“Response Ability” Week 1: Prayer

October 12, 2019

Dear brothers and sisters,

 

            Our responsibility as disciples of Christ is to move from passive consumerism, to active commitment: especially by our personal growth and bringing others to Christ.  In this series we will talk about this responsibility for growing in our faith, which is always personal.  When we look at what Jesus says about personal disciplines or habits, in his great Sermon on the Mount Jesus speaks about prayer, fasting, and giving.  Today we will look at what Jesus says about prayer in this message (Matthew 6:5-15).  Jesus assumes that ALL of his followers will pray regularly, and we pray not to some kind of distant force in the universe, but to God our Father who is close to us.  It’s not about how long we pray, or our multiplication of words – but the regular habit.  Jesus gives us the Our Father not simply as a rote prayer to say out of obligation, but as a model of prayer.  All of us should have a regular time of prayer, a regular place of prayer (your bedroom, porch, etc.), a strategy of prayer (the Rosary, use of the Bible), and self-awareness of the rewards.  I can tell you that it is always hard to pray no matter how long you have done it; but we should notice in our lives the rewards and benefits – how our daily life is always better when we pray.  Remember that the first and most important way that we take responsibility as disciples is through the powerful habit of personal prayer.  Questions for Small Groups:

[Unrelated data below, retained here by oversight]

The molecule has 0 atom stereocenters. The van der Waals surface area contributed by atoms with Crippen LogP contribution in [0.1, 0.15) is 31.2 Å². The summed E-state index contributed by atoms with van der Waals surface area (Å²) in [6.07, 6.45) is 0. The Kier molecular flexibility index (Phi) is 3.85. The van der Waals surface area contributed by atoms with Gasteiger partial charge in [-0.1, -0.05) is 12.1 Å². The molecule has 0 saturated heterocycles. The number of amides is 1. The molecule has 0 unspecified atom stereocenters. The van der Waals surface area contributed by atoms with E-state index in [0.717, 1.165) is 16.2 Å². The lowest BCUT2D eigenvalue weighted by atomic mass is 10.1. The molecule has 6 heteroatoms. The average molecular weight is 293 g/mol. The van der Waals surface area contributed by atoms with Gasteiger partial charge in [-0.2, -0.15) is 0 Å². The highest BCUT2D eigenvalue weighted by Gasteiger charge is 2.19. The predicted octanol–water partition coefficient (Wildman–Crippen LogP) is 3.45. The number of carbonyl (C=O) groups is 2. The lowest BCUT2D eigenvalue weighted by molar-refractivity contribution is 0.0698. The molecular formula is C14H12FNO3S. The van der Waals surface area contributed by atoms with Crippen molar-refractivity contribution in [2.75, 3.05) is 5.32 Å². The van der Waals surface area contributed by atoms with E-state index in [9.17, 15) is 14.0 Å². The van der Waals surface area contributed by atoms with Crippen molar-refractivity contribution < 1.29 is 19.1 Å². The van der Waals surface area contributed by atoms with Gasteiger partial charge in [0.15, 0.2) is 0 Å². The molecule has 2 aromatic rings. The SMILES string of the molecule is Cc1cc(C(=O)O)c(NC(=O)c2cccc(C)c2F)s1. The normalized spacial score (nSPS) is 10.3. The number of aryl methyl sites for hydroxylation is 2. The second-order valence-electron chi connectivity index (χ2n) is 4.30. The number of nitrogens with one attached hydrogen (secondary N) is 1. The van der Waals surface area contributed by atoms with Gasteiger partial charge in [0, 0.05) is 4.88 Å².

1. When did you learn that it was up to you to take responsibility for your faith?  What does that mean to you? 

  2. Did anyone teach you to pray?  How did you learn to pray?

  3. What are the rewards of prayer?  What benefits have you seen personally in your life?

  4. Is prayer a habit for you?  Where do you pray?  What have you found that works for you when it comes to prayer?  

  5. When you pray do you call God Father?  How does addressing God as Father help us pray better?  

  6. What is your prayer plan?  Do you need one?

  7. What obstacles get in the way of prayer?  

With blessings,

 

Fr. Reichlen

 

 

 

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